Melissa Miller First World War, Second World War, and Korean War collection
Collection — Box: WWI 13, Folder: 1-8
This collection contains correspondence from Corporal George Phillip Blind to his sisters during the First World War. This collection also contains correspondence from First Lieutenant Lewis Calvin Kluttz to his parents and sister during the Second World War and during the Korean War. Kluttz died July 29, 1952 in Korea. This collection also contains military and government documents concerning his death.
- 1917 October 1-1952 September 20
Conditions Governing Access
This collection is open for research.
Conditions Governing Use
There are no restrictions on the use of this material except where previously copyrighted material is concerned. It is the responsibility of the researcher to obtain all permissions. For further copyright information, please contact the archivist.
George Philip Blind
George Phillip Blind was born in Los Angeles, CA in 1886. He was the fifth of seven children of Phillip Blind, a Civil War Veteran, and Elizabeth Ellen Blind. The Blinds brought their family to California from Ohio around 1884 or 1885. By the 1910 census, George was living at home but working as a hotel waiter. He went back to Ohio in 1912 and married Anna Margaret Stenger. By 1916 they had a son, George Phillip Blind, Jr. and were back in California. George volunteered for the military during the First World War and served as a Corporal in Battery D, Reg #62, Artillery Corps. He wrote to his sister Helen Jennette Blind and his sister Linnian E. Blind. George’s brother, Charles Blind also served the First World War. George was discharged in March of 1919. In the 1920 census he is listed as divorced and a Private at Camp Mead, Anne Arundel, Maryland. By 1924, he was back in California, where he died in Letterman Hospital. He is buried in the National Cemetery in the Presidio in San Francisco.
Lewis Calvin Kluttz
Lewis Calvin Kluttz was born in Douglas, AZ in 1927. He had an older sister named Katherine, who was born in 1925. His father was Silas Lillington Kluttz (son of a Civil War veteran) from North Carolina who worked for the Southern Pacific Railroad. His mother was Helen Jeanette Kluttz (sister of George Phillip Blind) from California who had come to Douglas as a teacher. Lewis attended Douglas High School and played basketball and football. After graduation, he attended the University of Arizona in Tucson as a pre-med student, for he wanted to be a doctor like his uncle Charles Blind, but his studies were interrupted by the Second World War. He served for 18 months in Alaska before being discharged. He returned to the University and finished his degree with a Bachelor of Science in 1949. He wasn’t accepted into any medical schools resulting in him studying law. He was in the Army Reserves when the Korean War began and he was called back into duty as a 1st Lt. He was killed on July 29, 1952 while leading his platoon on their third attempt to take “Outpost Kelly” held by the Chinese. He was shot in the head by a sniper. He was nominated for the Distinguished Service Award and received the Purple Heart. (His cousin and son of Charles Blind, Lee Penn Blind was killed while on active duty in July of 1953. He was a pilot and died during a training accident). Lewis’ funeral was held on September 20, 1952 at First Presbyterian Church/Calvary Cemetery in Douglas, AZ.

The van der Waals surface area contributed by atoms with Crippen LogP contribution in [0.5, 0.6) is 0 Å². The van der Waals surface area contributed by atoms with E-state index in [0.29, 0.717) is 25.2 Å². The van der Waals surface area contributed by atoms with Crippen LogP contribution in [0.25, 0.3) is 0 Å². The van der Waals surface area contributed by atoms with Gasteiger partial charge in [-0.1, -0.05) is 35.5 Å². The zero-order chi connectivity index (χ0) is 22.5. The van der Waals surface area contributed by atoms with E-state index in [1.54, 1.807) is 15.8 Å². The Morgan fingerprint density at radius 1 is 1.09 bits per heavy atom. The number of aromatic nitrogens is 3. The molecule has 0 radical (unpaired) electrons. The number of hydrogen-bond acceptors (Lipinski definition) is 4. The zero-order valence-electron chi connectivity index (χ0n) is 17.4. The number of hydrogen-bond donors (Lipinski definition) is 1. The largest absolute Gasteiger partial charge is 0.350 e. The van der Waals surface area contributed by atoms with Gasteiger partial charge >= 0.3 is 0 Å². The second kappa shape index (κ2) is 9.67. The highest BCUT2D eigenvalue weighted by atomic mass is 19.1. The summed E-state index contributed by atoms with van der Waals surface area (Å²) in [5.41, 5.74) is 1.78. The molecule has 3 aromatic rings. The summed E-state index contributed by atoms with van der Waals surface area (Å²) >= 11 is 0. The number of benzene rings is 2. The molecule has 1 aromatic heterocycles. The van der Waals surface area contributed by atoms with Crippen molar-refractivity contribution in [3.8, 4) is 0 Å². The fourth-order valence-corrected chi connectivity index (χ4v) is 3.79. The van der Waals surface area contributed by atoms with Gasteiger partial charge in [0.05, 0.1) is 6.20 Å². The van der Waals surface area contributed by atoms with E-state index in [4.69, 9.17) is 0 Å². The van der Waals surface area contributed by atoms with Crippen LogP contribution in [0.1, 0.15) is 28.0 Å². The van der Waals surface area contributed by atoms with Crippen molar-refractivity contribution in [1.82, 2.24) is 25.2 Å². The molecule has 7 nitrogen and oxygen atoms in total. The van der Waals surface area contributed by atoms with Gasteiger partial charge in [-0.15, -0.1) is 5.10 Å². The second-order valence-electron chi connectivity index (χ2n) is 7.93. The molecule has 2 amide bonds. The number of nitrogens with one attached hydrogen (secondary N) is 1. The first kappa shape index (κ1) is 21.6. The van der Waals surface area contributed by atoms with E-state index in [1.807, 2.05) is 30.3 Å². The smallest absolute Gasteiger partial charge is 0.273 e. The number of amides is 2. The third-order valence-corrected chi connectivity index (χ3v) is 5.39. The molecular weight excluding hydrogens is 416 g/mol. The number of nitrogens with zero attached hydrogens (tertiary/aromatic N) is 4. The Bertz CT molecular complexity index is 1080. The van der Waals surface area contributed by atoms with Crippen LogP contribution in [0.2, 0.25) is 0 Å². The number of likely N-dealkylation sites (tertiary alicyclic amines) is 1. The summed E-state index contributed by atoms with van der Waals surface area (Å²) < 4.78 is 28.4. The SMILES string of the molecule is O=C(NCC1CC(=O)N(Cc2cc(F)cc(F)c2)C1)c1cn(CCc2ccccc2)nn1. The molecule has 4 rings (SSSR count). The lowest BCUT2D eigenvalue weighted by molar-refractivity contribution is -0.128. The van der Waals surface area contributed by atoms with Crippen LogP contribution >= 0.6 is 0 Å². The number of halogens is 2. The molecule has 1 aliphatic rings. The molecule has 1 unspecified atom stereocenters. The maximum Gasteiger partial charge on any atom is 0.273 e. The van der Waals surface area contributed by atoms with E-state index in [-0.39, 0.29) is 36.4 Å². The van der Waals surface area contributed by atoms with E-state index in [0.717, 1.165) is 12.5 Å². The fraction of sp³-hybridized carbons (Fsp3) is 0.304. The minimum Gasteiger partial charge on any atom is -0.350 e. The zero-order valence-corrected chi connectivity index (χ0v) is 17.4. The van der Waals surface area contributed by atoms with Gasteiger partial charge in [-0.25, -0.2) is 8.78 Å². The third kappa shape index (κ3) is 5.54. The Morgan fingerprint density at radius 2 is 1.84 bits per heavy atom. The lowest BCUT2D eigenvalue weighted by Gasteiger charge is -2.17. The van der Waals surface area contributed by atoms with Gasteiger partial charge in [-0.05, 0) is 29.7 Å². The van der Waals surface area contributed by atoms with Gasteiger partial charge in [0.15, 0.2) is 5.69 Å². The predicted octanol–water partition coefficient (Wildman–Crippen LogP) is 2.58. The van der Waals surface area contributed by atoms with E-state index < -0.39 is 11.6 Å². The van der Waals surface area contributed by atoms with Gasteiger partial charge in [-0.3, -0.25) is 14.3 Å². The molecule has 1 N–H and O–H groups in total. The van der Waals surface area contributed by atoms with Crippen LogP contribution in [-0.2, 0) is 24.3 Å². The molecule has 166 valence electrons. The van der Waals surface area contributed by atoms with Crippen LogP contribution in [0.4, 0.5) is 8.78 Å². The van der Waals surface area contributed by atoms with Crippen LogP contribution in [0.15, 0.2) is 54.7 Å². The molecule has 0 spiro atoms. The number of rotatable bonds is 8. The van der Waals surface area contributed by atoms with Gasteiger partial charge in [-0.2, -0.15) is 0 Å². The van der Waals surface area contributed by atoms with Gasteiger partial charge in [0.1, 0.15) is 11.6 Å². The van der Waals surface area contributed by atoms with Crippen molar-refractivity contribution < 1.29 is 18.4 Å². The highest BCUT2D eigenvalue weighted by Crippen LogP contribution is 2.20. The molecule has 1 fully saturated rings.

0.5 Linear feet (1 box)
This collection contains letters, photographs, military records, and funeral ephemera from 1st Lt. Lewis Calvin Kluttz during the Second World War and Korean War as well as correspondence from Kluttz's uncle, Cpl. George Phillip Blind during the First World War.
This collection is arranged by material type, author, and date. Series 1: George Philip Blind First World War correspondence – Series 2: Lewis Calvin Kluttz Second World War correspondence – Series 3: Lewis Calvin Kluttz Korean War correspondence
Immediate Source of Acquisition
Gift of Melissa Miller
- Finding Aid for the Melissa Miller First World War, Second World War and Korean War correspondence collection
- Wynter Salazar
- August 7, 2017
- Description rules